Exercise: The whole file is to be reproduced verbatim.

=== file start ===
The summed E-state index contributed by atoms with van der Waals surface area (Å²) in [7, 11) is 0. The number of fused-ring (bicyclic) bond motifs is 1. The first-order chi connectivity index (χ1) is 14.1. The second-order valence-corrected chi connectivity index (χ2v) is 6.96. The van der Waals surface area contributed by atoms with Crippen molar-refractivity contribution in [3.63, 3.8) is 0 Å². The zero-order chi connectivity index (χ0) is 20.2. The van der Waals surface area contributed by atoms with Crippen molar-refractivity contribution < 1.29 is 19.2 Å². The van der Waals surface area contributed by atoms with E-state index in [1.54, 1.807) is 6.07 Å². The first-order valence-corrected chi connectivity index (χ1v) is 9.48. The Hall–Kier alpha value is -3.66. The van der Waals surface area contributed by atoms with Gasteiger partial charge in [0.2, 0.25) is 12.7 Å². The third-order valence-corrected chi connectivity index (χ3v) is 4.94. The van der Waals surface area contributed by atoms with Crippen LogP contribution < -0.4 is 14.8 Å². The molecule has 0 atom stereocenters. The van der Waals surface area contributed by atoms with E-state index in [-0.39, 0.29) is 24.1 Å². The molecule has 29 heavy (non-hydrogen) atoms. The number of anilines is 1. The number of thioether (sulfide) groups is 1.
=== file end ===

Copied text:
The summed E-state index contributed by atoms with van der Waals surface area (Å²) in [7, 11) is 0. The number of fused-ring (bicyclic) bond motifs is 1. The first-order chi connectivity index (χ1) is 14.1. The second-order valence-corrected chi connectivity index (χ2v) is 6.96. The van der Waals surface area contributed by atoms with Crippen molar-refractivity contribution in [3.63, 3.8) is 0 Å². The zero-order chi connectivity index (χ0) is 20.2. The van der Waals surface area contributed by atoms with Crippen molar-refractivity contribution < 1.29 is 19.2 Å². The van der Waals surface area contributed by atoms with E-state index in [1.54, 1.807) is 6.07 Å². The first-order valence-corrected chi connectivity index (χ1v) is 9.48. The Hall–Kier alpha value is -3.66. The van der Waals surface area contributed by atoms with Gasteiger partial charge in [0.2, 0.25) is 12.7 Å². The third-order valence-corrected chi connectivity index (χ3v) is 4.94. The van der Waals surface area contributed by atoms with Crippen LogP contribution < -0.4 is 14.8 Å². The molecule has 0 atom stereocenters. The van der Waals surface area contributed by atoms with E-state index in [-0.39, 0.29) is 24.1 Å². The molecule has 29 heavy (non-hydrogen) atoms. The number of anilines is 1. The number of thioether (sulfide) groups is 1.